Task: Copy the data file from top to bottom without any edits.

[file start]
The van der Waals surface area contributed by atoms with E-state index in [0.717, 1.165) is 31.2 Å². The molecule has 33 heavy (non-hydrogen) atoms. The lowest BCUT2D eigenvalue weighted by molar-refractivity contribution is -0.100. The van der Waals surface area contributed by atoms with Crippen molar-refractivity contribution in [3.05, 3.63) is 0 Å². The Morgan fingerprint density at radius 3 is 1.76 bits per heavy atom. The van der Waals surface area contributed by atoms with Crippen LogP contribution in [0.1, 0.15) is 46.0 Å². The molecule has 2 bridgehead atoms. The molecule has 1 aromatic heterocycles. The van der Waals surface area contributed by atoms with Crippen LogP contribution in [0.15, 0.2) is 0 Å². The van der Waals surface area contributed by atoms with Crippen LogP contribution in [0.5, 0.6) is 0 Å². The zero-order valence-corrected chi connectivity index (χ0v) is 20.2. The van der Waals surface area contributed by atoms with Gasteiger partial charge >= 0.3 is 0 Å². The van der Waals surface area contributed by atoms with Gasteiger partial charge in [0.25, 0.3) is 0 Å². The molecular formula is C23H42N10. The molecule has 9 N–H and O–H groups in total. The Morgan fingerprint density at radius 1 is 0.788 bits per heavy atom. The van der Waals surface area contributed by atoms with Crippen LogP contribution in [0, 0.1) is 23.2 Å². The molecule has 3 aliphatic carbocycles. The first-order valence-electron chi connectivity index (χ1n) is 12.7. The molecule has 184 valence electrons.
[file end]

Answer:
The van der Waals surface area contributed by atoms with E-state index in [0.717, 1.165) is 31.2 Å². The molecule has 33 heavy (non-hydrogen) atoms. The lowest BCUT2D eigenvalue weighted by molar-refractivity contribution is -0.100. The van der Waals surface area contributed by atoms with Crippen molar-refractivity contribution in [3.05, 3.63) is 0 Å². The Morgan fingerprint density at radius 3 is 1.76 bits per heavy atom. The van der Waals surface area contributed by atoms with Crippen LogP contribution in [0.1, 0.15) is 46.0 Å². The molecule has 2 bridgehead atoms. The molecule has 1 aromatic heterocycles. The van der Waals surface area contributed by atoms with Crippen LogP contribution in [0.15, 0.2) is 0 Å². The van der Waals surface area contributed by atoms with Crippen LogP contribution in [0.5, 0.6) is 0 Å². The zero-order valence-corrected chi connectivity index (χ0v) is 20.2. The van der Waals surface area contributed by atoms with Gasteiger partial charge >= 0.3 is 0 Å². The van der Waals surface area contributed by atoms with Gasteiger partial charge in [0.25, 0.3) is 0 Å². The molecular formula is C23H42N10. The molecule has 9 N–H and O–H groups in total. The Morgan fingerprint density at radius 1 is 0.788 bits per heavy atom. The van der Waals surface area contributed by atoms with Crippen LogP contribution in [0, 0.1) is 23.2 Å². The molecule has 3 aliphatic carbocycles. The first-order valence-electron chi connectivity index (χ1n) is 12.7. The molecule has 184 valence electrons.